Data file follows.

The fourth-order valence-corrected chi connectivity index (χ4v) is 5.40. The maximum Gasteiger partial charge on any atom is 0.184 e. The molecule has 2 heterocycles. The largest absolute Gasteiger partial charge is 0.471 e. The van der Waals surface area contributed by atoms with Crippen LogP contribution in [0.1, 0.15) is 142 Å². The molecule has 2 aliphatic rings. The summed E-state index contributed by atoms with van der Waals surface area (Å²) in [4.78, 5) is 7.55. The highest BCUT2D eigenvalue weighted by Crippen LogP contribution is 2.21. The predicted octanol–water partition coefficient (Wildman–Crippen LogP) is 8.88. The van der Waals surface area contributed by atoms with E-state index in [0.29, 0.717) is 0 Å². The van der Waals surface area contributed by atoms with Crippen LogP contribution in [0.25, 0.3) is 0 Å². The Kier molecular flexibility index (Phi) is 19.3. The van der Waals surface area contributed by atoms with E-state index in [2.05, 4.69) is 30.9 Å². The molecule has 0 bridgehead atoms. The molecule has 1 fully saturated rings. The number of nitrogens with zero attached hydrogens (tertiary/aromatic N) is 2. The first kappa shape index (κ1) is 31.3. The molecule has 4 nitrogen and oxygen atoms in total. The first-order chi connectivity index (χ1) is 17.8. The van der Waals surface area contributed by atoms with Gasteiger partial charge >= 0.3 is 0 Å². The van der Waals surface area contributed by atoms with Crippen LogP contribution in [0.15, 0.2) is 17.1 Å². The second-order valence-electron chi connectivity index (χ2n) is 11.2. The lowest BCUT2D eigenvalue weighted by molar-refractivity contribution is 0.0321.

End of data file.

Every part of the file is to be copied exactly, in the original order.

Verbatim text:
The fourth-order valence-corrected chi connectivity index (χ4v) is 5.40. The maximum Gasteiger partial charge on any atom is 0.184 e. The molecule has 2 heterocycles. The largest absolute Gasteiger partial charge is 0.471 e. The van der Waals surface area contributed by atoms with Crippen LogP contribution in [0.1, 0.15) is 142 Å². The molecule has 2 aliphatic rings. The summed E-state index contributed by atoms with van der Waals surface area (Å²) in [4.78, 5) is 7.55. The highest BCUT2D eigenvalue weighted by Crippen LogP contribution is 2.21. The predicted octanol–water partition coefficient (Wildman–Crippen LogP) is 8.88. The van der Waals surface area contributed by atoms with E-state index in [0.29, 0.717) is 0 Å². The van der Waals surface area contributed by atoms with Crippen LogP contribution in [0.25, 0.3) is 0 Å². The Kier molecular flexibility index (Phi) is 19.3. The van der Waals surface area contributed by atoms with E-state index in [2.05, 4.69) is 30.9 Å². The molecule has 0 bridgehead atoms. The molecule has 1 fully saturated rings. The number of nitrogens with zero attached hydrogens (tertiary/aromatic N) is 2. The first kappa shape index (κ1) is 31.3. The molecule has 4 nitrogen and oxygen atoms in total. The first-order chi connectivity index (χ1) is 17.8. The van der Waals surface area contributed by atoms with Gasteiger partial charge >= 0.3 is 0 Å². The van der Waals surface area contributed by atoms with Crippen LogP contribution in [0.15, 0.2) is 17.1 Å². The second-order valence-electron chi connectivity index (χ2n) is 11.2. The lowest BCUT2D eigenvalue weighted by molar-refractivity contribution is 0.0321.